Asia dips on U.S. outlook
Techs, banks and property stocks fall as Fed issues warning on economy
LONDON (CNNfn) - Asian markets fell Wednesday, with technology, bank and property stocks crumbling after the U.S. Federal Reserve warned growth is slowing in the world's biggest economy.
In Tokyo, the benchmark Nikkei 225 tumbled 217.94 points, or more than 1.5 percent, to close at a 22-month low of 13,914.43. The country's biggest mobile-phone company NTT DoCoMo and consumer electronics powerhouse Sony led the market lower.
"We are at a crossroads - stocks will slide further if the government just sits there doing nothing," said Masami Nagano, senior fund manager at Sanyo Investment Trust Management. "But this losing streak may force them to take things seriously and to take drastic measures, such as returning to a zero-interest-rate policy."
Hong Kong's Hang Seng dropped 257.32 points, or 1.7 percent, to end the session at 14,930.72, with global bank HSBC Holdings and China Telecom leading declines.
Singapore's Straits Times index fell 1.6 percent to 1,929.32 and the Taiwan Weighted index in Taipei slipped 1.8 percent, with chipmaker Taiwan Semiconductor Manufacturing slipping 3.5 percent.
In Sydney, the S&P/ASX 200 slipped 12.9 points, or 0.4 percent, to 3,245.2, led by Rupert Murdoch's media conglomerate News Corp., off 0.8 percent, and property developer Lend Lease, which slumped 16 percent, after it issued a profit warning.
On the currency market, the yen weakened to ¥112.84 per U.S. dollar from ¥112.35 in late New York trading Tuesday.
Nasdaq's persistent declines and the Federal Reserve's warning that the U.S. economy may be weakening pounded the Tokyo stock market.
Mobile-phone operator NTT DoCoMo, the market's largest issue by capitalization, plunged 10.4 percent on speculation that the company will soon announce a big sale of new shares to finance its ambitious overseas expansion strategy. Nippon Telegraph and Telephone, which owns 60 percent of DoCoMo, was down 3.5 percent.
Vodafone lifts Japan Telecom
Japan Telecom rose 3.6 percent. U.K. mobile-phone company Vodafone Group agreed to acquire 15 percent of the company for $2.2 billion by buying shares from two railway companies.
Among technology stocks, Sony fell 2.4 percent, NEC, the country's biggest chipmaker, lost 4.1 percent, personal computer maker Toshiba dropped 1.5 percent and consumer electronics company Hitachi slipped 3.3 percent.
Shares in major banks fell on worries that continuing slides in Tokyo stocks are eroding the value of their vast shareholdings. Sakura Bank lost 2.6 percent, Sanwa Bank fell 3.3 percent, Tokai Bank declined 3.3 percent and Sumitomo Bank dipped 2.1 percent.
Disco slipped 5.5 percent, extending Tuesday's stumble after the leading maker of semiconductor grinding and cutting equipment, cut its group net profit forecast for the year to next March by 11 percent. Both Nomura Securities and Shinko Securities lowered their recommendations on Disco shares on Tuesday.
In Hong Kong, banks and property stocks gave up recent gains that had partly been inspired by hopes that the U.S. Federal Reserve would this week cut interest rates.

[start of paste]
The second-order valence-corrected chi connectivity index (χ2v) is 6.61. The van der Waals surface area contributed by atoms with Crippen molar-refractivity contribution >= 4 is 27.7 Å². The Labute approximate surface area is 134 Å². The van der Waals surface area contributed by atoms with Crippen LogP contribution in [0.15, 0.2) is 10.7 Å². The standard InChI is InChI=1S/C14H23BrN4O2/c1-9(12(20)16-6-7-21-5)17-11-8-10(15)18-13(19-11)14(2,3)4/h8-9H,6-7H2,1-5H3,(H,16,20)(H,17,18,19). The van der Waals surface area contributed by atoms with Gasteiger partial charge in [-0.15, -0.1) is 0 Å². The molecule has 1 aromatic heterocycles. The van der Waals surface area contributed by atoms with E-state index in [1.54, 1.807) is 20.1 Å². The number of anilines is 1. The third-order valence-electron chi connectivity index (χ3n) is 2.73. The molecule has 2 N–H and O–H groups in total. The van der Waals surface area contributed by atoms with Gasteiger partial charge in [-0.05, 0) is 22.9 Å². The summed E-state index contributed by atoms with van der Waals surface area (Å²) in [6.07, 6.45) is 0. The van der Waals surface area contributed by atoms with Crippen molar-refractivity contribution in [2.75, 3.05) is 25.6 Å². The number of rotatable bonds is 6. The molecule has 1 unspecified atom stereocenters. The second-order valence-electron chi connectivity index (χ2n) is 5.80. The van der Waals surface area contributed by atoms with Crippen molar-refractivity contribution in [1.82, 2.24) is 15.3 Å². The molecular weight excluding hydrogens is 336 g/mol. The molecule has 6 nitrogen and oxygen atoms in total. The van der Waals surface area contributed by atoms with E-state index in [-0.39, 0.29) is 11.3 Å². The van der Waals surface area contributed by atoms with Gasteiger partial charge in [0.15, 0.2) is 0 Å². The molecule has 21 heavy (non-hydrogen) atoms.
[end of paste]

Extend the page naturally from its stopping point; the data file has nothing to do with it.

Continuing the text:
Banking titan HSBC Holdings fell 1.3 percent, and Cheung Kong (Holdings), Hong Kong's biggest property company, fell almost 0.5 percent, with rival New World Development dipping 2.2 percent.
"Hong Kong has been outperforming other markets, but buying has mainly been of banking and property stocks and they could not hold at this level because global equities are going down," said Alex Wong, research manager at OSK Securities.
Telecom stocks were hurt by Nasdaq's slide. China Mobile, China's biggest cell-phone operator, was down 4.3 percent and ports-to-telecom conglomerate Hutchison Whampoa was 3 percent lower.
One of the few blue chips heading higher was Cathay Pacific Airways. The local carrier was up 1.5 percent after management and pilots reached an agreement, averting a strike over Christmas.
In Singapore, Creative Technology, which makes soundcards for computers, fell 3.5 percent after issuing a profit warning. Among other technology stocks, Chartered Semiconductor dropped 4.5 percent and electronic component maker Venture Manufacturing dived 5.1 percent.
In other markets, Seoul's KOSPI index fell 3.1 percent, while the country's tech-laden Kosdaq plunged almost 7 percent to close at a record low of 58.98. Samsung Electronics, the world's biggest maker of memory chips for computers, fell 5.4 percent and SK Telecom, the nation's biggest mobile phone operator, declined 3.3 percent.
The KLSE composite in Kuala Lumpur fell 0.7 percent, Jakarta's JSX shed 0.9 percent, and the BSE Sensex in Mumbai declined 1.6 percent, while Bangkok's SET index slipped 0.4 percent.
In Manila, the PHS composite rose 2.4 percent as fund managers started buying blue chips to prepare their portfolios for the year end.
"There's window dressing, they (fund managers) are buying into blue chips," said Nina Carpio, trader of Orion-Squire Capital Inc. "The question is whether it's sustainable. The dampener will still be the focus on the (impeachment) trial" of President Joseph Estrada, she added.
--from staff and wire reports